Photonics and the Future Ahead of Me

This summer, I’ve been blessed with the opportunity to work under Justin Norman and Dr. John Bowers in the ECE department here at UCSB. My project was analyzing and characterizing quantum dot lasers epitaxially grown on silicon. These lasers are a high-performance, more economic-friendly alternative to lasers grown on a III-V substrate. This hands-on research experience has been so much more than I could have dreamed of. It developed my ability to quickly absorb information and figure out what’s important for me to know. It also taught me how easy it is to get overwhelmed with the amount of information you bite off about a subject. At the beginning, I tried to consume everything that was thrown my way and very quickly got bogged down in specifics that I didn’t necessarily need to know to understand what I was doing nor function in the lab. Photonics has the capability of being an endless source of questions, which is a double edged sword: it’s the reason I’m so fascinated by the field, but also why the field seems so daunting.

My plans for this upcoming year are ambitious, to say the least, but I’m the type of person that prefers being overwhelmed and running around to being underwhelmed and bored. I plan to run for a second term as Executive Vice President of my sorority, I will be beginning my upper-division coursework for my physics major and wrapping up my Mathematical Sciences major, and I hope to continue working on my research under Dr. Bowers and learn even more than I already have this summer. I’ve started to fall in love with the field of photonics, so I want to get as involved in the field as I can, whether that be in the lab setting, attending research talks, or reading journal articles.

Beginning in Photonics

I remember being beyond stressed about finding a summer internship. There were so many opportunities being presented by the advising department in different realms of physics, everything from biophysics to astrophysics and everything in between. It was overwhelming how many things there were to apply to, I didn’t know where to start. Everyone around me seemed so sure of what they were doing and what field they were interested in. It felt like they had their entire career figured out by day 2 of sophomore year, and I was falling behind.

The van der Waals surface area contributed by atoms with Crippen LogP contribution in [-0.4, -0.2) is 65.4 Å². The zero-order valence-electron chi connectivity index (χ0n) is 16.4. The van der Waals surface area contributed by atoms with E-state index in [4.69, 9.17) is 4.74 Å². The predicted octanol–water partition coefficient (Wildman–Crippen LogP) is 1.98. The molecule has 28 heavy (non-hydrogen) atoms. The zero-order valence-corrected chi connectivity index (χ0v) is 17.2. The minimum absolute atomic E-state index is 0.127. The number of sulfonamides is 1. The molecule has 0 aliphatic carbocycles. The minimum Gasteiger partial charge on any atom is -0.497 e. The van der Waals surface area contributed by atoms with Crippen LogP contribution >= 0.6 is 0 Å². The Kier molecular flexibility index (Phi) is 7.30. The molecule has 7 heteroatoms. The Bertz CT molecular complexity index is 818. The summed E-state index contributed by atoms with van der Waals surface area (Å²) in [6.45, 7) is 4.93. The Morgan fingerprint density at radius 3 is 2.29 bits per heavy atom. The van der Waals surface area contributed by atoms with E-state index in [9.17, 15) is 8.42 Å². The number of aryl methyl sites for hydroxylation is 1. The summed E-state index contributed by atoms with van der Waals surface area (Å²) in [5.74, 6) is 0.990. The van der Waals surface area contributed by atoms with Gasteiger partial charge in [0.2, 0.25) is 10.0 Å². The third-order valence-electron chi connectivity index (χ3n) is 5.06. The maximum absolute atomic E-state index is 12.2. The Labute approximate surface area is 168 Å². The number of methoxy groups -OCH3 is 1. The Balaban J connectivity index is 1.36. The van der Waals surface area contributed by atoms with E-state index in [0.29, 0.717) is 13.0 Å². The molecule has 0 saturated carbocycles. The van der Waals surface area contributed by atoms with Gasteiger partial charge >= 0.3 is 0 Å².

Thankfully, I was accepted to the AIM Photonics Future Leaders Program, which is a program that acquaints undergraduates with the field of photonics. On the first day, I found out I was assigned to work on optimizing quantum dot lasers epitaxially grown on silicon substrate. The first time I read that project description I had a miniature heart attack: I knew what maybe two of those words meant (“dot” and “laser”). I was struck with how little I knew about what I was about to walk into and how entirely unqualified I was to be working here. I was terrified I was going to embarrass myself in front of graduate students and researchers, or even worse, ruin the experiments.

After three full weeks of running measurements, attending lab group meetings and seminars, and digesting a hefty chunk of a textbook about lasers, I can comfortably say I know what my work is about. I’ve only dropped the tiny little lasers I have to transfer from their case to the microscope stage twice, I have yet to break anything extremely expensive (knock on wood). And yet, I’m still far from comfortable in my setting. My severe case of impostor syndrome has quieted from a piercing scream to dull background noise, but I still feel my stomach tighten when my graduate mentor watches me take a measurement. People that I share lab space have seen me around enough to think I belong and will sometimes ask me questions, and I nine times out of 10 have zero clue how to answer them.

This feeling of discomfort is important to me, though. It’s how I know I’m growing as a student and a researcher. Research is what I want to do as a career, it’s what I hope to do indefinitely. If I didn’t still feel these growing pains it would mean I’m not pushing myself hard enough. Comfortable is boring, and that’s why I love physics and photonics: it’s not there to coddle you, it’s there to push you.